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A Second Chance:
Discovering God's Love in the Old Testament
This article along with video, powerpoints, etc. can be found in BFF's Old Testament Training Library.
A Second Chance: Discovering God's Love in the Old Testament is an expository sermon from Jonah 3:1-10 enabling us to see how a proper view of God's mercy enables us to experience personal revival that can even run through the veins of our big cities.
A second chance is given to Jonah to show that the Lord patiently works with His people even when they disappoint Him.
A second chance is given to Nineveh through a preacher that God sends, calling for repentance and more.
God evidently revealed the message when Jonah got there. Verse 4 says, “Then Jonah began to go through the city one day’s walk; and he cried out and said, ‘Yet forty days and Nineveh will be overthrown.’”
The message was not gentle or persuasive. There are some that state that a negative word should not be said. Let us first think about why God says that and then the benefit of it.￼
While the Lord does not say here in chapter 3 the reason for the message, it is given in chapter 1 and it is strongly inferred here as the people evidently knew the wrong from which they were to repent.
Jonah 1:2 says, “Cry against it, for their wickedness has come up before Me.” Let us think about the meaning of, “Come up before Me.” First, it does not mean that God was not knowledgeable about their evil before this. Nor does it mean, that they had not sinned before this. Instead, it means that their evil has come up to such a high level that it is time for judgment to come. God, as a righteous Judge, keeps a record of our wrongdoing.
Although some of us might think there is no place for judgment, when someone doe something wrong to you, you like most people will want to straighten it out right away. You can imagine someone crying out, “I want the $100 back that you stole from me!” When people disobey God, it means not only that they have offended God but have hurt others. It is unimaginable that those who purposely kill others are not promptly executed. God is extremely patient here, as with us.
In Genesis 6:13, the phrase was earlier used in Noah’s time, “The end of all flesh has come before Me; for the earth is filled with violence because of them; and behold, I am about to destroy them with the earth.” It seems quite evident that the accurate meaning refers to a growing wickedness that reaches some point when a sentence of judgment has been declared, waiting for its soon execution. In English, we say, “Enough is enough.” Nineveh, the impregnable city, would be overthrown in forty days. Overthrown must be understood that the people would not hereafter be recognizable. Many would be destroyed from some form of judgment.
This week saw a number of violent things happen on our street. What a shame to see a huge man wrestling a younger teenager down to the ground, trying to smash him. A Spanish man was hurt by a mob of 13 several years ago. He remains unwilling to forget. He refused to hear the message of Jesus. “Forgiveness was not part of this vocabulary,” he said.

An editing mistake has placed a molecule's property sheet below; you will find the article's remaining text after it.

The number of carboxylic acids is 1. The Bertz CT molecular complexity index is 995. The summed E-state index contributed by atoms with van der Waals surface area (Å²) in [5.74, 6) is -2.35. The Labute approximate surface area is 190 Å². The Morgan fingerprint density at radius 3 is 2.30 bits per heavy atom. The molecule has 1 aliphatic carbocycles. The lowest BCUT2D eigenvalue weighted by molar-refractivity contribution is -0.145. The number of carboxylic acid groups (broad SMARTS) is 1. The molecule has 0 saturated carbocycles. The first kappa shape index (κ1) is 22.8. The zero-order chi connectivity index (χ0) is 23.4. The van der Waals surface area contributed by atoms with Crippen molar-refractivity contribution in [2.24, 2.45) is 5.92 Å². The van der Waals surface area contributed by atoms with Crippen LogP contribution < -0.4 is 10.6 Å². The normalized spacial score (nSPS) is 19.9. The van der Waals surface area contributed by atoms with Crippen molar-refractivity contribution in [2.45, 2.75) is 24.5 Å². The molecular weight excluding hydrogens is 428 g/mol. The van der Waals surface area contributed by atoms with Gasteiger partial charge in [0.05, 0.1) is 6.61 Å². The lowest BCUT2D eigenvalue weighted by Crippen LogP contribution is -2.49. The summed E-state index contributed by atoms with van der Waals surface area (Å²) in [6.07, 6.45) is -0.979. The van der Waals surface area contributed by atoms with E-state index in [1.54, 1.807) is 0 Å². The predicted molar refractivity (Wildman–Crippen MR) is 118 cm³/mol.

Man's anger, however, is different from God's anger; man's violence differs than God's violence. Man's violences fool itself by occupying one’s mind with ruining the life of another. God's violence, first delayed, again and again, carries out justice in a predictable and necessary way.
How do we know? In verse 10 God is seen quite willing to change His approach. In other words, God is seeking a way to bless us. At a certain point his wrath does necessarily come into play in order to carry out justice, but before that, and even during that time, God is trying to create an open window where man might repent. Again, God, unlike man, is quite willing to put his assault aside because He genuinely cares for those He has made. His anger is not like man's anger.
The scriptures present God, as slow to anger. This means that though we would deserve judgment upon the first sin, God delays the just punishment. We should not conclude that there is no God or no consequence for what we do, but instead that when judgment does come we will suffer most terribly due to God’s proper execution of justice.
If God should judge you upon your first three sins, how long would you live? Not long. Think about the city you grew up in. About the city that you dream to have a job in. Think of the city where you now live. To what degree has the judgment increased?
I just read how the government awards $70,00 to two of our colleges to help restrain them from allowing increasingly wild and disturbing parties. Funny–think about the funding: it comes from a tax on the alcohol that they purchase from the State which sells it! Part of judgment is not being able to see how our sinful activities are destroying us. Judgment is near to us. Our folly is ever so evident.